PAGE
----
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Expert Explains Why People Really Need to Stop Posting Photos of Their Boarding Passes on Social Media

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"The record locator was able to get access to his entire account."

Photo credit: Shutterstock

Before posting that boarding pass picture on social media to let the world know where you're going, consider all the information that photo is putting out there and what others could do with it.

Online security expert Brian Krebs wrote in a blog post Tuesday that personal information available on a boarding pass that most people wouldn't suspect could be used by others can, in fact, reveal a lot.

Photo credit: Shutterstock

Specifically, Krebs noted, the barcodes found on passengers' boarding passes can be used to access their full names, arrival and departure airports, the airlines the passengers are flying as well as their frequent flyer numbers by using a specific website that can read and decode barcodes and reveal the data contained therein — all for free.

Krebs said a longtime reader of his blog named Corey wrote to him earlier this year and said that he used the website to find out what information he could glean from a picture of a boarding pass one of his friends posted on Facebook.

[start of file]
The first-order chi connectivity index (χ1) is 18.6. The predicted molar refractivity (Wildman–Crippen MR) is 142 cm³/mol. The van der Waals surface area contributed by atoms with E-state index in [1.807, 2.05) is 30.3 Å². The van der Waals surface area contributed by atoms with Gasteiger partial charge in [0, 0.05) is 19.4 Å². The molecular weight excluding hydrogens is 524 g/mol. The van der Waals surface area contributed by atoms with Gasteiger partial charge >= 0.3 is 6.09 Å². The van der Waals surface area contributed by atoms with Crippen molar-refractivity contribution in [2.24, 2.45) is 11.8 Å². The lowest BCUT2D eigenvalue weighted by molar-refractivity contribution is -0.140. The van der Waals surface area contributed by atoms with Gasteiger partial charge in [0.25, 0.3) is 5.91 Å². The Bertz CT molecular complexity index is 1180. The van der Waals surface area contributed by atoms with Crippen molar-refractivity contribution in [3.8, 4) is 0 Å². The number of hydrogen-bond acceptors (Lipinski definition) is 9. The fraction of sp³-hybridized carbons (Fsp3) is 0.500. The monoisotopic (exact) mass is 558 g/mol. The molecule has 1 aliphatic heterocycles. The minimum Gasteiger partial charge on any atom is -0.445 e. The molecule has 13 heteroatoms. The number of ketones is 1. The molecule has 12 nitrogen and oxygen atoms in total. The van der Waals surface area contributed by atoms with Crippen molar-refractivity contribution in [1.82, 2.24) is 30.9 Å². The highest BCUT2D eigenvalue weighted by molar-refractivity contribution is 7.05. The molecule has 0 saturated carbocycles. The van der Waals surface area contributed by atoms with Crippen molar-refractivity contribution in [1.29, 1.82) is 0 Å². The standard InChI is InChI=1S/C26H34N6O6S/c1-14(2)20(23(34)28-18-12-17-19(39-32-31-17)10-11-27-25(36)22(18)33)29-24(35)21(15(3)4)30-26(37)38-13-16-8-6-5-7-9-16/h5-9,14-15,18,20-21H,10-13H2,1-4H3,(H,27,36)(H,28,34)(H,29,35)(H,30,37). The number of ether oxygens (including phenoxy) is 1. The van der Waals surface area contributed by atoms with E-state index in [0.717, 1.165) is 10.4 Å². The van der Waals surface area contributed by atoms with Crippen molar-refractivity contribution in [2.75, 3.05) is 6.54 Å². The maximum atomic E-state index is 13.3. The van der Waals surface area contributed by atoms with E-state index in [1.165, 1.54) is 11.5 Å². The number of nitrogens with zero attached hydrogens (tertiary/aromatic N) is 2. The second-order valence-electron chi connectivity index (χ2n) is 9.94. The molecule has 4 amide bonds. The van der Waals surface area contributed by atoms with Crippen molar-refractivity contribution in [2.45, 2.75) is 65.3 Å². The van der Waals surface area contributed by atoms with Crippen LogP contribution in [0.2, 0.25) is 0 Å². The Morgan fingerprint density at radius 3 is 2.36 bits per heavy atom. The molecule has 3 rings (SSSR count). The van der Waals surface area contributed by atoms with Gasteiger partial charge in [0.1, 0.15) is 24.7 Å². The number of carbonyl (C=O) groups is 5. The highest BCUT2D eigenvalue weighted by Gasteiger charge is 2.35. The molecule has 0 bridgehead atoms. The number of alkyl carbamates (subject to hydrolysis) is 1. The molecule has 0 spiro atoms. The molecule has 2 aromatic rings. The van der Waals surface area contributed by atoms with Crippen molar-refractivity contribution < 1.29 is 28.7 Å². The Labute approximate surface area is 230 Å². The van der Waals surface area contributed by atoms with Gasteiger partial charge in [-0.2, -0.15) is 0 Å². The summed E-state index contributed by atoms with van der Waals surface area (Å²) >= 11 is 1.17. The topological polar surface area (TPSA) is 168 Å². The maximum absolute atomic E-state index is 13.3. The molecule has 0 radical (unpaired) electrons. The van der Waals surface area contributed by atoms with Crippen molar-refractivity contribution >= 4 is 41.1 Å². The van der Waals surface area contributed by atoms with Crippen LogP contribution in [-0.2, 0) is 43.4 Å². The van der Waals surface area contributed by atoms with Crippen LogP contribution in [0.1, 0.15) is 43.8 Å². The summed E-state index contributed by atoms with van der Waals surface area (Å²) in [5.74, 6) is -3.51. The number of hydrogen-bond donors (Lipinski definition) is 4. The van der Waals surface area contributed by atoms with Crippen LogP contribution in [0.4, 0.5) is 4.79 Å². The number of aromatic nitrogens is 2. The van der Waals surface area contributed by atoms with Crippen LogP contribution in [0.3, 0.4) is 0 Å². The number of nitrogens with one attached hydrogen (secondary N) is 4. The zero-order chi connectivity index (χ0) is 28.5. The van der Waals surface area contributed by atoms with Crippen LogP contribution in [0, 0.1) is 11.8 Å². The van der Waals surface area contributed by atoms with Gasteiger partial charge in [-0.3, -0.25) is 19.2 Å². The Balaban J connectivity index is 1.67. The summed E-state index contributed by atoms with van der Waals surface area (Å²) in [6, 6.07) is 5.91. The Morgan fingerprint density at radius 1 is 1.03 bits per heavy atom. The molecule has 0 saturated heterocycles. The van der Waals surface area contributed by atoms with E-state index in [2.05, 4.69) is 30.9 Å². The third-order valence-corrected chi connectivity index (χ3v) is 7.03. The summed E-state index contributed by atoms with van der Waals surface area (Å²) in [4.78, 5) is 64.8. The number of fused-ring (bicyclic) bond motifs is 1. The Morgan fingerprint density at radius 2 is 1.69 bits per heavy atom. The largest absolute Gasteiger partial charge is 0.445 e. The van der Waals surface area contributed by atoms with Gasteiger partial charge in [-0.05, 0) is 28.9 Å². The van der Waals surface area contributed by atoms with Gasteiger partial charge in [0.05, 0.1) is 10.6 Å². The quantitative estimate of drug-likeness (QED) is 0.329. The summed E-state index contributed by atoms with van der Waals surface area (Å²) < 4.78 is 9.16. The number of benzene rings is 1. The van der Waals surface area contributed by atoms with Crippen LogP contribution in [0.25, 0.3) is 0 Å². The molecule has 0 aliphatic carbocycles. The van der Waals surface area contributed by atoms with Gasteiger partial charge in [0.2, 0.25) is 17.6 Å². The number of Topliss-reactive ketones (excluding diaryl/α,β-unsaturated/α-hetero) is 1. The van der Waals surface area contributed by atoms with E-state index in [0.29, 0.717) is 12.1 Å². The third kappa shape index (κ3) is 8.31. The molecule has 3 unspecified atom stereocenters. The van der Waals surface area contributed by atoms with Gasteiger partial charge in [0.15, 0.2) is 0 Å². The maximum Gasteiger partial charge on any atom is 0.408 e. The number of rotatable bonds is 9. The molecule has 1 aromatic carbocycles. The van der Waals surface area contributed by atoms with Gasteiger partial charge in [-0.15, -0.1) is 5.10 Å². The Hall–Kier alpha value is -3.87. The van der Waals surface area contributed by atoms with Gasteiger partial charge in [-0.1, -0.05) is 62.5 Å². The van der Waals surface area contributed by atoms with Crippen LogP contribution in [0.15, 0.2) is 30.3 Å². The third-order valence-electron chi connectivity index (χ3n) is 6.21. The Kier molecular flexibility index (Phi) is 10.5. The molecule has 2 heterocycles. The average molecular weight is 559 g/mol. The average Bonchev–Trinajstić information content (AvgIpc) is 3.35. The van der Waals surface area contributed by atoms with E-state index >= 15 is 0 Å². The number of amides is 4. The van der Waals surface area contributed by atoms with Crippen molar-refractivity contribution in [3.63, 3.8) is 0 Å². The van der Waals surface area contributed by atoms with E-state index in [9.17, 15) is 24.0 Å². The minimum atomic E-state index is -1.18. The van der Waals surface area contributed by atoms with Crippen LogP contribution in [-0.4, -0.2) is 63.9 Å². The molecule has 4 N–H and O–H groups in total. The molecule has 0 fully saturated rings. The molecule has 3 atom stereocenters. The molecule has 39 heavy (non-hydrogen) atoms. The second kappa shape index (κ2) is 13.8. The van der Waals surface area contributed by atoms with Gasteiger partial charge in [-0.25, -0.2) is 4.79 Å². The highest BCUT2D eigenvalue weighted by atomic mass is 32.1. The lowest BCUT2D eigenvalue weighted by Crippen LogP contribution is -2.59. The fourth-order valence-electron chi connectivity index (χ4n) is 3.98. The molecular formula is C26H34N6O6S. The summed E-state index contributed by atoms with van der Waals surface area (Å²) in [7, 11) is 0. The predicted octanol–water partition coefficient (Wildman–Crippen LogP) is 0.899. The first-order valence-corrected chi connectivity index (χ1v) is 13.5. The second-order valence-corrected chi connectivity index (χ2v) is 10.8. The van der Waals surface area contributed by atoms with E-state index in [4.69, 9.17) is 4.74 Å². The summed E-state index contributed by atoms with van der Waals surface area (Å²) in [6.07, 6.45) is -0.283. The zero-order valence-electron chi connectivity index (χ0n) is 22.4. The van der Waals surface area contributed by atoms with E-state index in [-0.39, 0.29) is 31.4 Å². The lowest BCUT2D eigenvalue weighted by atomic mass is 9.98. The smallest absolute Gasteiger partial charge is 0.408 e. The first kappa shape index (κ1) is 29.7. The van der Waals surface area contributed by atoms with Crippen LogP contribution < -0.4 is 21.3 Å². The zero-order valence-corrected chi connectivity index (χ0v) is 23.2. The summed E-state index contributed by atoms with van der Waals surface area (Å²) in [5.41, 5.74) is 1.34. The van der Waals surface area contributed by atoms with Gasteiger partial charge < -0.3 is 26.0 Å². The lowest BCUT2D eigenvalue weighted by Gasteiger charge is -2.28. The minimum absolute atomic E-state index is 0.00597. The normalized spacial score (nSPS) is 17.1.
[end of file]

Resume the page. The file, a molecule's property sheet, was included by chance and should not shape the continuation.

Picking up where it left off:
“Besides his name, frequent flyer number and other [personally identifiable information], I was able to get his record locator," Corey said. "I then proceeded to [the airline's] website and using his last name (which was encoded in the barcode) and the record locator was able to get access to his entire account."

Corey said he was able to see not only the one flight his friend was taking but also any future flights he had booked using his frequent flyer number. The airline's website even gave him the ability to change his friend's seat on the flight and, perhaps more alarmingly, to cancel future flights.

Further, someone waiting to pounce on another's travel plans doesn't have to wait until a picture of a boarding pass shows up in their social media feed. Many users who post images of their boarding passes do so using "#BoardingPass," making those images easily searchable on sites like Facebook, Twitter and Instagram.

Read what other information is exposed from barcodes on the blog, Krebs on Security, here.

(H/T: Huffington Post)

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